Some might consider it rude and rash to dismiss a ruling by a senior judge, who has served for over twenty years, as drooling idiocy — but it’s hard to think of many more appropriate descriptions. Yesterday, Lady Dorrian, the Lord Justice Clerk and President of the Second Division of the Inner House of the Court of Session, ruled that according to the Equality Act (2010), men become women on receipt of a gender recognition certificate (GRC).
Lesbian meet-ups will be obliged to pretend that a GRC can magically change sex
This means that any man who goes through the necessary steps to obtain a piece of paper from the state is likely to be entitled to enter what were once women-only spaces and services. An exception legitimising exclusion if it is proportionate will stay, but women-only support groups, lesbian meet-ups and those running programmes designed to boost female representation will be legally obliged to pretend that a GRC can magically change an individual’s sex. Most worryingly, because the interpretation of the Equality Act has been made by a senior court, it will be understood as the default. According to some legal experts, because the ruling has been passed by the Inner House of the Court of Session, although it isn’t strictly binding within England, it is likely to apply across the whole of the UK.
The judgment was the conclusion of an appeal brought by the group For Women Scotland (FWS) against Scottish Ministers. Representatives of the Scottish government argued that a law mandating “gender balance” on the boards of public companies ought to include men who identify as transwomen if they have a GRC. As a FWS spokeswoman told me:
It seems almost unbelievable that laws designed to protect women and our unique experience of inequalities now say that “woman” is little more than a state issued certificate held by men … We do have the possibility of appealing to the Supreme Court and will be talking about it with our legal team.
The details might sound dry, but the tremors from this judicial decision have the potential to rock the union itself. At present, the Scottish government is being taken to judicial review over plans to introduce a system of gender self-identification. For the first time since devolution, Scottish Secretary Alister Jack blocked the proposed Gender Recognition Reform bill using a Section 35 order. The UK government argued it would have “an adverse impact on the operation of Great Britain-wide equalities legislation”.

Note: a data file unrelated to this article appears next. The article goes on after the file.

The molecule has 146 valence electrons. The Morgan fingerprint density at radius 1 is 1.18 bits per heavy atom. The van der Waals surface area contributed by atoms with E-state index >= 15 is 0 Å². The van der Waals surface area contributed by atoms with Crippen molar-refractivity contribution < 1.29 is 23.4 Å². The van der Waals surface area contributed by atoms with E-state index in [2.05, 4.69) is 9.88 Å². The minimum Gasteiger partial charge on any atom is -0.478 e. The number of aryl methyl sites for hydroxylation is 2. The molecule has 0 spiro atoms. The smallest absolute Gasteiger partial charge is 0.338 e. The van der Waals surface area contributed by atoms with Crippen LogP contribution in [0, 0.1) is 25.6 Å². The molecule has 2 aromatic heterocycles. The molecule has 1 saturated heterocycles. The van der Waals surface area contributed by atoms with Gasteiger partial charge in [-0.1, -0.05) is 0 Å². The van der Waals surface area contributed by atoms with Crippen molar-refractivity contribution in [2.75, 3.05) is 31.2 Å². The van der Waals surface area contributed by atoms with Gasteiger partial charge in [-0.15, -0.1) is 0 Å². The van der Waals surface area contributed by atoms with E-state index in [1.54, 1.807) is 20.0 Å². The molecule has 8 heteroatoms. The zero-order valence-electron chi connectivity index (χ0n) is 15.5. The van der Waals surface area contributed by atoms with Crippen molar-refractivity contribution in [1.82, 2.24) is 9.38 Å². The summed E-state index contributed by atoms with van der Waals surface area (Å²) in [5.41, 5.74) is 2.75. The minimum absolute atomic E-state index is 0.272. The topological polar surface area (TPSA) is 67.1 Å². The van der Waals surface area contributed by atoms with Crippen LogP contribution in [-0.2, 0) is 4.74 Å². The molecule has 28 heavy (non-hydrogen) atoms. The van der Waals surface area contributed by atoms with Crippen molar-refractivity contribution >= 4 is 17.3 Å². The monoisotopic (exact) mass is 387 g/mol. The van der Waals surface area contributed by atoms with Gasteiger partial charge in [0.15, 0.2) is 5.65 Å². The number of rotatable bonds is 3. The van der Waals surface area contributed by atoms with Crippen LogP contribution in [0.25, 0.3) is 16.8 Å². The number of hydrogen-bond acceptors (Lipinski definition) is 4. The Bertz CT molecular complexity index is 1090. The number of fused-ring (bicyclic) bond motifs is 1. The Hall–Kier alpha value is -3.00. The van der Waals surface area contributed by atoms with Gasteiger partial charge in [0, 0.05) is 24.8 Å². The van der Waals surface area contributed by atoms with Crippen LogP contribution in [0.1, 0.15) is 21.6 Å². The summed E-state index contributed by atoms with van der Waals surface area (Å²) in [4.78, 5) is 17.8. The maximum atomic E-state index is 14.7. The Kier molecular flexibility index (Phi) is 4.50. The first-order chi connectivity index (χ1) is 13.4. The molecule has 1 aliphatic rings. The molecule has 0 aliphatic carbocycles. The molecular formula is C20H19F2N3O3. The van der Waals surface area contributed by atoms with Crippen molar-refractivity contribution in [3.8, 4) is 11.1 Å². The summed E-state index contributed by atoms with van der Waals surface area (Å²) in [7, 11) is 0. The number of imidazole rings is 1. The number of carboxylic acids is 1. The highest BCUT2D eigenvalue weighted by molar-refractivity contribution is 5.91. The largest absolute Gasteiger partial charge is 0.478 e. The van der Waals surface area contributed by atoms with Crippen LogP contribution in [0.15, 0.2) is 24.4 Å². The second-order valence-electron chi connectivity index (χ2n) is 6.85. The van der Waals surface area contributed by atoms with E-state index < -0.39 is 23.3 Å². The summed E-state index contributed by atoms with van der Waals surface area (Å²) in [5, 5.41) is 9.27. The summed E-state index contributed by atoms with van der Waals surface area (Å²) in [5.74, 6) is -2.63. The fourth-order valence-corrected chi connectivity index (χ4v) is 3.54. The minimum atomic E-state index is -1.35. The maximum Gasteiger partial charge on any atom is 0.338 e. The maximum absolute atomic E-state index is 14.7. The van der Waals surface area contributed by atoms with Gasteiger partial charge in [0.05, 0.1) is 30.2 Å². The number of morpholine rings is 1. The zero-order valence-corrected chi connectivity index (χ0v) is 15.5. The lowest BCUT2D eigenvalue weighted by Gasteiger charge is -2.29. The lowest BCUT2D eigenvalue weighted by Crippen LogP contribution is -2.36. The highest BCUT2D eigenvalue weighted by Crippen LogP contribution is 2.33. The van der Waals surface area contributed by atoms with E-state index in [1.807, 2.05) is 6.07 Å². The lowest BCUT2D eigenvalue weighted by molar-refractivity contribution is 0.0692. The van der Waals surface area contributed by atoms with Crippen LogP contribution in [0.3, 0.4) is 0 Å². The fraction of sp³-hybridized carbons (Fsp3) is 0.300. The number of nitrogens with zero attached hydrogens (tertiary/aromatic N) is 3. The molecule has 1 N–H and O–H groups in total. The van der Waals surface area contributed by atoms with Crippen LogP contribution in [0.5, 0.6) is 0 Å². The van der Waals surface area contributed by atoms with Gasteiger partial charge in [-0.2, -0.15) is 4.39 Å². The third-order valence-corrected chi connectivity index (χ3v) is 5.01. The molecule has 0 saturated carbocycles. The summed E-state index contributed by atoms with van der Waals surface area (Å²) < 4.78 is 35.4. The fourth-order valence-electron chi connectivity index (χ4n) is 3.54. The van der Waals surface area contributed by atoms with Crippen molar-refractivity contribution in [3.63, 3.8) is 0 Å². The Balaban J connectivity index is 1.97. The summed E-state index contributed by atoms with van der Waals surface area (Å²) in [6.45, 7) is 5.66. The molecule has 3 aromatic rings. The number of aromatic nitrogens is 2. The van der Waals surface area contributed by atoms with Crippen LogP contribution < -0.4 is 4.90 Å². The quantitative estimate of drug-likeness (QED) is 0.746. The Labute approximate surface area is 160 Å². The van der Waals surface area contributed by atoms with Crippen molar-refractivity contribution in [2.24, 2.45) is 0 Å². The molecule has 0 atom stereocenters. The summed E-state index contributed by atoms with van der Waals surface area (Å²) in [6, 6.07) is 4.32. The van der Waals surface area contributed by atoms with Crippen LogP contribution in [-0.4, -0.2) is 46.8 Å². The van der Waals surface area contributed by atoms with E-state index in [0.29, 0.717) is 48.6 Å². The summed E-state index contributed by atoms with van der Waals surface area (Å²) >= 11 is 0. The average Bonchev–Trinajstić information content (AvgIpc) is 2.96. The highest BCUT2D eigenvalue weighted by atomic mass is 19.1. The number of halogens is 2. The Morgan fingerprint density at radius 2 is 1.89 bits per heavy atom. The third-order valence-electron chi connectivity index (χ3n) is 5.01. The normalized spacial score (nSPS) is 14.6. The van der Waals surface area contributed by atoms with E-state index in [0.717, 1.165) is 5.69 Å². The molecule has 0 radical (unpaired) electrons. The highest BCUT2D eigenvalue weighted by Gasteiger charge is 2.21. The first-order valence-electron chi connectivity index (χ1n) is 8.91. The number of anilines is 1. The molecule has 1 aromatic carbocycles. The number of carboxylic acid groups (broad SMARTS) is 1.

Legal scholar Dr Michael Foran is clear that yesterday’s ruling could strengthen the position of the UK government:
This case clarifies that a GRC is unequivocally not a mere administrative document. Possession of a GRC has wide ranging consequences under the Act. It is therefore increasingly likely that a court will conclude that a Scottish bill seeking to dramatically modify who can obtain one of these certificates does modify the operation of the Equality Act and therefore may engage s.35.
When debating gender self-identification proposals last year, Deputy First Minister Shona Robison confidently asserted, “There is no evidence that predatory and abusive men have ever had to pretend to be anything else to carry out abusive and predatory behaviour.” As the recent case of cross-dressing child rapist Andrew Miller attests, Robison was wrong. Compared to joining the priesthood or training as a teacher or doctor, the process of obtaining a GRC is already relatively simple, requiring applicants to show that they have a diagnosis of gender dysphoria and that they have “lived in the acquired gender” for two years (i.e. a change of details on documents). Yet should the changes proposed by the Scottish GRR bill come to pass, even these minimal safeguards will be effectively obliterated. This will impact services across the UK by creating a two-tier system.
There is nonetheless some scope for optimism in yesterday’s ruling, beyond strengthening the British government’s case. A FWS spokeswoman pithily noted, “It is now categorically clear that men without GRCs cannot self-identify into women’s spaces and services and we hope the Scottish Government will take immediate steps to ensure this is upheld.”
Perhaps the most high-profile man to have a position in a service reserved for women, despite being open about not having a GRC, is chief executive of Edinburgh Rape Crisis Mridul Wadhwa. Be it intentional or not, Lady Dorrain’s judgment could see men like Wadhwa booted from women-only spaces and jobs.
Ultimately, despite the madness of finding that a piece of paper can override biology, sanity can be glimpsed in the ruling. Not only will it benefit the UK government’s legal argument for the blocking of the Scottish GRR, the judgment could finally offer service providers the legal backing to stop gender self-identification into single-sex spaces.
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